Nathan--

Yes, this situation stinks. Unfortunately, it happens a lot. I've worked at our denominational headquarters for 25 years, and have seen all kinds of situations with pastors not doing the right thing. Usually they do--in fact, usually they show plenty of wisdom. But not always.

When people complain to me about my pastor, as an elder I always give him the benefit of the doubt and "argue" in his defence, trying to show the person things from my pastor's point of view. He does the same for me. You should have received the same support, but you didn't. And that stinks.

Don't be discouraged. Keep doing the right thing. Many pastors don't get too involved in their staffpersons affairs, so that part isn't terribly unusual (though I would prefer a closeknit staff).

I post on local church stuff at Whatever.

Steve Dennie

Karl Thienes said...

I had a friend who was treated the same way by his SP. The same type of “I don’t get paid for that, therefore I’m not interested in what really goes on” kind of attitude. Ministry as self-protection and business rather than relationship building. Running a church so large that he didn’t even know his own staff, let alone the congregation!

Needles to say, my friend is now happily Orthodox!

Nathan said...

Thanks, everyone, for your support. Kind words and knowing I'm not the only to experience this kind of garbage helps a lot.

Doug -

You hit the nail on the head. The church planter has expressed to me several times that he feels as if he's beeing set up for failure, if only because the new church could be a threat to the present one.

Steve -

Thanks for commenting! I took a quick glance at your blog and saw you're a Suns fan - you currently in Arizona? My wife and I moved from Tempe about 10 months back. I'll have to swing by and check out your blog in greater depth.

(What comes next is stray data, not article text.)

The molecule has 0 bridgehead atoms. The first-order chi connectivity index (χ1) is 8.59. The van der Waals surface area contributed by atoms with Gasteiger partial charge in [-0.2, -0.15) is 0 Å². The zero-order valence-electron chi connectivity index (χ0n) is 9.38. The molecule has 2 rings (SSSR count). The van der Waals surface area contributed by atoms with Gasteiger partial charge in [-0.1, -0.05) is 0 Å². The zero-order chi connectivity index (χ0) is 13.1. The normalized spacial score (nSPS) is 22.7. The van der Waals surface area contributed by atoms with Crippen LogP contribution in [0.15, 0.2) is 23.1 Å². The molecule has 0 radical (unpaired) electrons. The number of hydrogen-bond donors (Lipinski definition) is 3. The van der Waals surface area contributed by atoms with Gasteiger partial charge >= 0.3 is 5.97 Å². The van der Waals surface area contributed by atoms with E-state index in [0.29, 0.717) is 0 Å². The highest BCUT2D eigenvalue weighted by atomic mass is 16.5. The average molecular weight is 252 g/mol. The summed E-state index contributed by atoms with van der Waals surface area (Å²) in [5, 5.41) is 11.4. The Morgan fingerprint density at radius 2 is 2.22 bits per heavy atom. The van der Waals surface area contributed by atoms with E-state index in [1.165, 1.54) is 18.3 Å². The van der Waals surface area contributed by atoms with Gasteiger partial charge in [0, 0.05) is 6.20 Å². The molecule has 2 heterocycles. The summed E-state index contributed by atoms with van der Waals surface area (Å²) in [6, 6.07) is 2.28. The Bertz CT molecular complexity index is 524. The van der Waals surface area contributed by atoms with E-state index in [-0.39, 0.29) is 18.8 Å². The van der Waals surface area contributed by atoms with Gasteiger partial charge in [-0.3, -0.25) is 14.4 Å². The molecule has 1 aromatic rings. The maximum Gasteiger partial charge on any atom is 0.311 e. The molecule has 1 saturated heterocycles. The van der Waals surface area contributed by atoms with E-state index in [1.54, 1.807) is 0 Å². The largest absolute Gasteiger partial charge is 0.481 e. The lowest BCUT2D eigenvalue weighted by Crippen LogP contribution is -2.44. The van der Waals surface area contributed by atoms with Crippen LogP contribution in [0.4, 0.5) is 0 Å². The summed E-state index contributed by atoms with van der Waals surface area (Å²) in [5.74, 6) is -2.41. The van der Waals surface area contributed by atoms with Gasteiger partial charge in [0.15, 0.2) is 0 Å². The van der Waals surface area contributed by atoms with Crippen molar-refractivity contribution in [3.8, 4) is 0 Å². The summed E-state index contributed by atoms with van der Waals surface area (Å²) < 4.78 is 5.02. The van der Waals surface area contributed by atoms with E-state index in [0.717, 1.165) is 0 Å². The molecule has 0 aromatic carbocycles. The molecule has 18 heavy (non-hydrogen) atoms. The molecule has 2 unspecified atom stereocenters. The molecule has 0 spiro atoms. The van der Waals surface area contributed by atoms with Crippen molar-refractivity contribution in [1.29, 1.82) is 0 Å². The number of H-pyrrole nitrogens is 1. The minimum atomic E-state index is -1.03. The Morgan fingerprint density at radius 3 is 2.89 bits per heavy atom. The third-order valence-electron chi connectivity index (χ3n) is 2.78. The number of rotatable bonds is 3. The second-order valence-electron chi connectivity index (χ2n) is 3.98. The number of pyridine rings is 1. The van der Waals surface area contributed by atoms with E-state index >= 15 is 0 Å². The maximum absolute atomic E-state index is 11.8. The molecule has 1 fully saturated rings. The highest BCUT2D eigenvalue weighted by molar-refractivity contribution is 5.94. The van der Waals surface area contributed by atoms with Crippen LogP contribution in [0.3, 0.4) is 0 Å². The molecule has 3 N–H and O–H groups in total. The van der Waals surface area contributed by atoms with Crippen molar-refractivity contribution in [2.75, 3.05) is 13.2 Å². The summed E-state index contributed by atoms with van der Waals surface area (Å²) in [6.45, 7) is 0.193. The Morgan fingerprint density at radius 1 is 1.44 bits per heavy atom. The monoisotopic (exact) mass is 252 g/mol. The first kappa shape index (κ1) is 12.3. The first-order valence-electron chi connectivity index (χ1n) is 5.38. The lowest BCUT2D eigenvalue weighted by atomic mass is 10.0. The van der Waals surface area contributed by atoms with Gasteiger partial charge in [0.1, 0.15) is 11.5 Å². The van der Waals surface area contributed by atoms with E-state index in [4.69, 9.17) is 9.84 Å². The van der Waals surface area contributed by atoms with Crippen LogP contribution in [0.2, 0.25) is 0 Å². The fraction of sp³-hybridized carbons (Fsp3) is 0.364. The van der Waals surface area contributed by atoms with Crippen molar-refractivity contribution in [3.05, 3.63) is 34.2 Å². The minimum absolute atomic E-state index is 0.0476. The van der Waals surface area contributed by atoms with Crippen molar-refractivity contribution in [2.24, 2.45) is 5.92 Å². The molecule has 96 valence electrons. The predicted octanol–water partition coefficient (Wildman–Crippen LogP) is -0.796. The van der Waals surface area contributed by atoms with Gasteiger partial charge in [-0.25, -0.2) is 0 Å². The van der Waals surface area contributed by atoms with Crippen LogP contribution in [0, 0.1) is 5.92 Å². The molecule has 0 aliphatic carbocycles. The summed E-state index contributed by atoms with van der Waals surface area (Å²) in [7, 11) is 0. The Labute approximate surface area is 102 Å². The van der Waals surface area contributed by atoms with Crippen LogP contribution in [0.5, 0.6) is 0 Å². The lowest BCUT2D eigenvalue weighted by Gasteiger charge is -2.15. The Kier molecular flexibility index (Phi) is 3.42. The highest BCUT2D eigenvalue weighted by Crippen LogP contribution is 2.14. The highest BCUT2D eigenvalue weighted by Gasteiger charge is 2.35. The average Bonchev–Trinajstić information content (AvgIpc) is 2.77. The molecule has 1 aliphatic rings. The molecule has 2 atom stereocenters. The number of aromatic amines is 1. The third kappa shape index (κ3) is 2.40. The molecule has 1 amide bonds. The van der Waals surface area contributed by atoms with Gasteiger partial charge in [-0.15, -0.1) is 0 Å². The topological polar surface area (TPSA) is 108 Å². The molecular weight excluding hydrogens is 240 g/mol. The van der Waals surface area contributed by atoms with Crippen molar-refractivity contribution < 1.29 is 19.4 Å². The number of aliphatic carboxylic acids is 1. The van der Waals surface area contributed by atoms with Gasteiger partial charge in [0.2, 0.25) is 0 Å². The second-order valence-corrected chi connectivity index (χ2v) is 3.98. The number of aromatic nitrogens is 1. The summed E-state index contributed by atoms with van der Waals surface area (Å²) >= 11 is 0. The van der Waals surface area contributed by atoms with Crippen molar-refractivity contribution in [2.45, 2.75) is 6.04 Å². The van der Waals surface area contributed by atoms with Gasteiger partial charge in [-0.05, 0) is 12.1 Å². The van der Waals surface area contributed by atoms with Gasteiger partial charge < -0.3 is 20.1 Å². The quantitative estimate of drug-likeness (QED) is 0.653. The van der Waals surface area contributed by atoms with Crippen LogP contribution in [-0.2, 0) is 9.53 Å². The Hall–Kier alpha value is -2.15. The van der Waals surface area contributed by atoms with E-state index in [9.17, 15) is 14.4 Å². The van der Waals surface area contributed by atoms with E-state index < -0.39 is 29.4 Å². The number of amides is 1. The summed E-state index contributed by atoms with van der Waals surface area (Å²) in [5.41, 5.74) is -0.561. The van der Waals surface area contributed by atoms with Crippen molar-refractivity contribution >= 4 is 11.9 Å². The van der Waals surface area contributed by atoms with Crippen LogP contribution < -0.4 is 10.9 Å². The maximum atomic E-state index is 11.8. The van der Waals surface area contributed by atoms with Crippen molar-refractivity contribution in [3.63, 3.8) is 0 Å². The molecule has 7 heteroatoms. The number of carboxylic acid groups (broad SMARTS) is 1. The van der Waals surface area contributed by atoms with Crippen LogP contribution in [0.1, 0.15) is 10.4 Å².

Karl -

Ironically enough, I was talking to the church planter about my experience at an Orthodox church last week and he surprised me by driving me by the tiny Antiochian church we've got here in town. We looked in the windows, but no one was home. He asked what I thought the parents' reaction would be if I took some of the kids to Divine Liturgy and I could only laugh in reply. I'd be roasted alive by a couple of them. :) Still, I can dream...

Anonymous said...

I think your SP just confirmed his true nature, which you've been suspecting all along. Now you know where you stand and can make future decisions with more information.
Your writings always sound homesick for the Orthodox worship. Where do you want to be?
Do you find your current position fulfilling? Just wondering...mcs

Anonymous said...

Nathan,
Man, it hurts when leaders are insensitive. Some of the best training in my ministry development however has been through times of burning. It makes me never want to be like that if I am in that position. One would be wise to notice however that this should not be something that furthurs one down the road toward converting to Orthodoxy, but that currently provides the opportunity to submit to an elder in a very Orthodox fashion.
You get to practice some Orthodox suffering without even converting! After all, couldn't the same thing happen in an Orthodox church?

Benedict Seraphim said...

Nathan:

Been there, done that. In my first youth ministry, a kid came forward for baptism. He was not part of the youth group, I didn't know much about him, so after speaking with him briefly, I stood up and announced to the congregation that "John" here and I would talk more about the Gospel and we would hold his baptism later.

I got immediately and ruthlessly reamed. The senior past took up with the family of this guy's girlfriend who objected to my postponing his baptism, and the pastor baptized him then anyway.

I was publicly taken down and undermined.

But as has been expressed, it was very informative. I knew where I stood with the pastor and it made future decisions easier in someways, though I found myself compromising on my convictions more often just for survival's sake.

I did have other ministries after that (though my last ministry was another episode of having my leadership and pastoring undermined, this time by the elders of the congrgation I was serving as senior pastor), but I can't say I ever approached ministry the same again after that.

I pray for you and your wife daily, and will add this specific item to my intentions for you.

My Christ our God, through the prayers of Macarius the Great, whose feast day we celebrate today, grant you strength, courage, peace and consolation in your sufferings.